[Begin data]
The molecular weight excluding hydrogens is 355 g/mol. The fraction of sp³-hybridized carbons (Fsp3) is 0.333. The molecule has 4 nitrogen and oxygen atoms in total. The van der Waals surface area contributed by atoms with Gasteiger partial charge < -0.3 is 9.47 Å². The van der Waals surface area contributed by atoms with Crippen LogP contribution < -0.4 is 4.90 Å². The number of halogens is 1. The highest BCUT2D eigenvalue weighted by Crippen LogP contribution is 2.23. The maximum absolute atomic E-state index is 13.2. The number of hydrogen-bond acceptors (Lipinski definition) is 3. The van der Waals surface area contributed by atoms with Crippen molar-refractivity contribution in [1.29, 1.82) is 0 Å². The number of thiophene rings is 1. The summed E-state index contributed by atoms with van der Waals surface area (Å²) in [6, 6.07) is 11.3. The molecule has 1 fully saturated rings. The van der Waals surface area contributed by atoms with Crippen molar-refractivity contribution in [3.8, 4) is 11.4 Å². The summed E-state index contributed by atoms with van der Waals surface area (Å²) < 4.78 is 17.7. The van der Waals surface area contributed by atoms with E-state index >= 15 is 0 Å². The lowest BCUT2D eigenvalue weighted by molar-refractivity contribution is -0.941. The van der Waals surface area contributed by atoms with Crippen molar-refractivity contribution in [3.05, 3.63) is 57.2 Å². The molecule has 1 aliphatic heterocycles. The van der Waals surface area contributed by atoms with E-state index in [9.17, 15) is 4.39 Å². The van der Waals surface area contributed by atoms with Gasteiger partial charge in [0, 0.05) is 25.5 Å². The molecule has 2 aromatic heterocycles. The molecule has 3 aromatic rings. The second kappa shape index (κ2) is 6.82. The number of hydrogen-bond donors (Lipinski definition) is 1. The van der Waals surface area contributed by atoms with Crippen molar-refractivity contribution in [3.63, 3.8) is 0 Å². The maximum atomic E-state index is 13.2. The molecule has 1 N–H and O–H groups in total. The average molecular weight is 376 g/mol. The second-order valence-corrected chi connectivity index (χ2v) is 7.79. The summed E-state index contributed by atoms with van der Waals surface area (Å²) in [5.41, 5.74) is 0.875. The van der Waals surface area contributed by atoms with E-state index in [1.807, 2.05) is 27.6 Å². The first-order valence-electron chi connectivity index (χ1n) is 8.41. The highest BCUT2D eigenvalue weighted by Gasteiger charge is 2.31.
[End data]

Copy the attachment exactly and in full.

The molecular weight excluding hydrogens is 355 g/mol. The fraction of sp³-hybridized carbons (Fsp3) is 0.333. The molecule has 4 nitrogen and oxygen atoms in total. The van der Waals surface area contributed by atoms with Gasteiger partial charge < -0.3 is 9.47 Å². The van der Waals surface area contributed by atoms with Crippen LogP contribution < -0.4 is 4.90 Å². The number of halogens is 1. The highest BCUT2D eigenvalue weighted by Crippen LogP contribution is 2.23. The maximum absolute atomic E-state index is 13.2. The number of hydrogen-bond acceptors (Lipinski definition) is 3. The van der Waals surface area contributed by atoms with Crippen molar-refractivity contribution in [1.29, 1.82) is 0 Å². The number of thiophene rings is 1. The summed E-state index contributed by atoms with van der Waals surface area (Å²) in [6, 6.07) is 11.3. The molecule has 1 fully saturated rings. The van der Waals surface area contributed by atoms with Crippen molar-refractivity contribution in [3.8, 4) is 11.4 Å². The summed E-state index contributed by atoms with van der Waals surface area (Å²) < 4.78 is 17.7. The van der Waals surface area contributed by atoms with E-state index >= 15 is 0 Å². The lowest BCUT2D eigenvalue weighted by molar-refractivity contribution is -0.941. The van der Waals surface area contributed by atoms with Crippen molar-refractivity contribution in [3.05, 3.63) is 57.2 Å². The molecule has 1 aliphatic heterocycles. The van der Waals surface area contributed by atoms with E-state index in [9.17, 15) is 4.39 Å². The van der Waals surface area contributed by atoms with Gasteiger partial charge in [0, 0.05) is 25.5 Å². The molecule has 2 aromatic heterocycles. The molecule has 3 aromatic rings. The second kappa shape index (κ2) is 6.82. The number of hydrogen-bond donors (Lipinski definition) is 1. The van der Waals surface area contributed by atoms with Crippen molar-refractivity contribution in [3.63, 3.8) is 0 Å². The maximum atomic E-state index is 13.2. The molecule has 1 N–H and O–H groups in total. The average molecular weight is 376 g/mol. The second-order valence-corrected chi connectivity index (χ2v) is 7.79. The summed E-state index contributed by atoms with van der Waals surface area (Å²) in [5.41, 5.74) is 0.875. The van der Waals surface area contributed by atoms with E-state index in [1.807, 2.05) is 27.6 Å². The first-order valence-electron chi connectivity index (χ1n) is 8.41. The highest BCUT2D eigenvalue weighted by Gasteiger charge is 2.31.